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Even before there were modern nation-states, political conflicts arose among competing societies or factions of people. Vikings attacked continental European tribes in search of loot, and, later, European explorers landed on foreign shores to claim the resources of indigenous groups. Conflicts also arose among competing groups within individual sovereignties, as evidenced by the bloody French Revolution. Nearly all conflicts in the past and present, however, are spurred by basic desires: the drive to protect or gain territory and wealth, and the need to preserve liberty and autonomy.

According to sociologist and philosopher Karl Marx, such conflicts are necessary, although ugly, steps toward a more egalitarian society. Marx saw a historical pattern in which revolutionaries toppled elite power structures, after which wealth and authority became more evenly dispersed among the population, and the overall social order advanced. In this pattern of change through conflict, people tend to gain greater personal freedom and economic stability (1848).

Modern-day conflicts are still driven by the desire to gain or protect power and wealth, whether in the form of land and resources or in the form of liberty and autonomy. Internally, groups within the U.S. struggle within the system, by trying to achieve the outcomes they prefer. Political differences over budget issues, for example, led to the recent shutdown of the federal government, and alternative political groups, such as the Tea Party, are gaining a significant following.

The Arab Spring exemplifies oppressed groups acting collectively to change their governmental systems, seeking both greater liberty and greater economic equity. Some nations, such as Tunisia, have successfully transitioned to governmental change; others, like Egypt, have not yet reached consensus on a new government.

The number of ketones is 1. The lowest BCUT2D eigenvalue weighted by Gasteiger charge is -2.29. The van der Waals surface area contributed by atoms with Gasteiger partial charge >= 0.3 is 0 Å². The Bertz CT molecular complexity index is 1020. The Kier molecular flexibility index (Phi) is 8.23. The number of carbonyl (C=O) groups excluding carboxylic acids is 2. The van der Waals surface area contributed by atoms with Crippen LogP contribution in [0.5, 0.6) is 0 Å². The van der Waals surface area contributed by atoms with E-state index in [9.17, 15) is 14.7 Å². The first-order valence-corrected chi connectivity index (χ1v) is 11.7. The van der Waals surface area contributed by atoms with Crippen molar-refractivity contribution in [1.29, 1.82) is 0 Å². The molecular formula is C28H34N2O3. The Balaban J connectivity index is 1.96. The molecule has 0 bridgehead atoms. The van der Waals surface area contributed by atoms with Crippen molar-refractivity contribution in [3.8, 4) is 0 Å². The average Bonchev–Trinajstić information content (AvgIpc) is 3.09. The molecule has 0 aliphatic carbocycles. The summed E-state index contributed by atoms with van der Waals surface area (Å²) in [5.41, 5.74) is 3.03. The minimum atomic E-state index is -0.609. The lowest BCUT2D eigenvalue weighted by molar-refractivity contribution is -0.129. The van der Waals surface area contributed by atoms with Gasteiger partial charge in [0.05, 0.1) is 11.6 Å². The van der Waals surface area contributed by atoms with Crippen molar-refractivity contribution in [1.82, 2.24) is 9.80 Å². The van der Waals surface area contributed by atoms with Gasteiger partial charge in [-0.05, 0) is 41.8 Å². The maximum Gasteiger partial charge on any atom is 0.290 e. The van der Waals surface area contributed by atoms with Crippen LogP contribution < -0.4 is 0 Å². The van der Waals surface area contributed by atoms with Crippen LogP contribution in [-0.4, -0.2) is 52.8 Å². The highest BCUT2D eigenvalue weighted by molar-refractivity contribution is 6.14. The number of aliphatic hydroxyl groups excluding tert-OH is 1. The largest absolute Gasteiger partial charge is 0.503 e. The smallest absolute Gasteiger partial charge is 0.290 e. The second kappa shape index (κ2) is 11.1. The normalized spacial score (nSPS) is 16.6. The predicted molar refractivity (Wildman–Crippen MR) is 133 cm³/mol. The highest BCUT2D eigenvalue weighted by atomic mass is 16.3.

Unfortunately, the change process in some countries reached the point of active combat between the established government and the portion of the population seeking change, often called revolutionaries or rebels. Libya and Syria are two such countries; the multifaceted nature of the conflict, with several groups competing for their own desired ends, makes creation of a peaceful resolution more challenging.

Popular uprisings of citizens seeking governmental change have occurred this year in Bosnia, Brazil, Greece, Iran, Jordan, Portugal, Spain, Turkey, Ukraine, and most recently in Hong Kong. Although much smaller in size and scope, demonstrations took place in Ferguson, Missouri in 2014, where people protested the local government’s handling of a controversial shooting by the police.

The internal situation in the Ukraine is compounded by military aggression from neighboring Russia, which forcibly annexed the Crimean Peninsula, a geographic region of Ukraine, in early 2014 and threatens further military action in that area. This is an example of conflict driven by a desire to gain wealth and power in the form of land and resources. The United States and the European Union are watching the developing crisis closely and have implemented economic sanctions against Russia.

A painting of the Boston Tea Party.
What symbols of the Boston Tea Party are represented in this painting? How might a symbolic interactionist explain the way the modern-day Tea Party has reclaimed and repurposed these symbolic meanings? (Photo courtesy of Wikimedia Commons)